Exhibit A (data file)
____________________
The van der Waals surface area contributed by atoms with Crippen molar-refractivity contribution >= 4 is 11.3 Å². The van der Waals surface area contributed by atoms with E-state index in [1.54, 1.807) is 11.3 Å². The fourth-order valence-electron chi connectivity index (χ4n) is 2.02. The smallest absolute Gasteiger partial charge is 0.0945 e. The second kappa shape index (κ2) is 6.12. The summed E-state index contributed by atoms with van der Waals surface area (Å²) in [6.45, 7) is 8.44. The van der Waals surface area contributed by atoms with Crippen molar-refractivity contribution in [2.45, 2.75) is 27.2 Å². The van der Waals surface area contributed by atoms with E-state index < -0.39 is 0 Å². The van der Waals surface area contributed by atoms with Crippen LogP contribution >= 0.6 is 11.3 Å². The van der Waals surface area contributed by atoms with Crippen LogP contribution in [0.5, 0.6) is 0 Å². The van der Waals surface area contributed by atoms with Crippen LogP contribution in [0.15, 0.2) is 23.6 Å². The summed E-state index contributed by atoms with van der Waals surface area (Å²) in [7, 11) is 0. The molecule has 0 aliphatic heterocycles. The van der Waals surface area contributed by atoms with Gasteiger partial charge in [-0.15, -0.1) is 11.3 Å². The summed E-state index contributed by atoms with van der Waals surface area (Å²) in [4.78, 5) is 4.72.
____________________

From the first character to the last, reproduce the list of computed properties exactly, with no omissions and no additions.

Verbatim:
The van der Waals surface area contributed by atoms with Crippen molar-refractivity contribution >= 4 is 11.3 Å². The van der Waals surface area contributed by atoms with E-state index in [1.54, 1.807) is 11.3 Å². The fourth-order valence-electron chi connectivity index (χ4n) is 2.02. The smallest absolute Gasteiger partial charge is 0.0945 e. The second kappa shape index (κ2) is 6.12. The summed E-state index contributed by atoms with van der Waals surface area (Å²) in [6.45, 7) is 8.44. The van der Waals surface area contributed by atoms with Crippen molar-refractivity contribution in [2.45, 2.75) is 27.2 Å². The van der Waals surface area contributed by atoms with E-state index < -0.39 is 0 Å². The van der Waals surface area contributed by atoms with Crippen LogP contribution >= 0.6 is 11.3 Å². The van der Waals surface area contributed by atoms with Crippen LogP contribution in [0.5, 0.6) is 0 Å². The van der Waals surface area contributed by atoms with Crippen LogP contribution in [0.15, 0.2) is 23.6 Å². The summed E-state index contributed by atoms with van der Waals surface area (Å²) in [7, 11) is 0. The molecule has 0 aliphatic heterocycles. The van der Waals surface area contributed by atoms with Gasteiger partial charge in [-0.15, -0.1) is 11.3 Å². The summed E-state index contributed by atoms with van der Waals surface area (Å²) in [4.78, 5) is 4.72.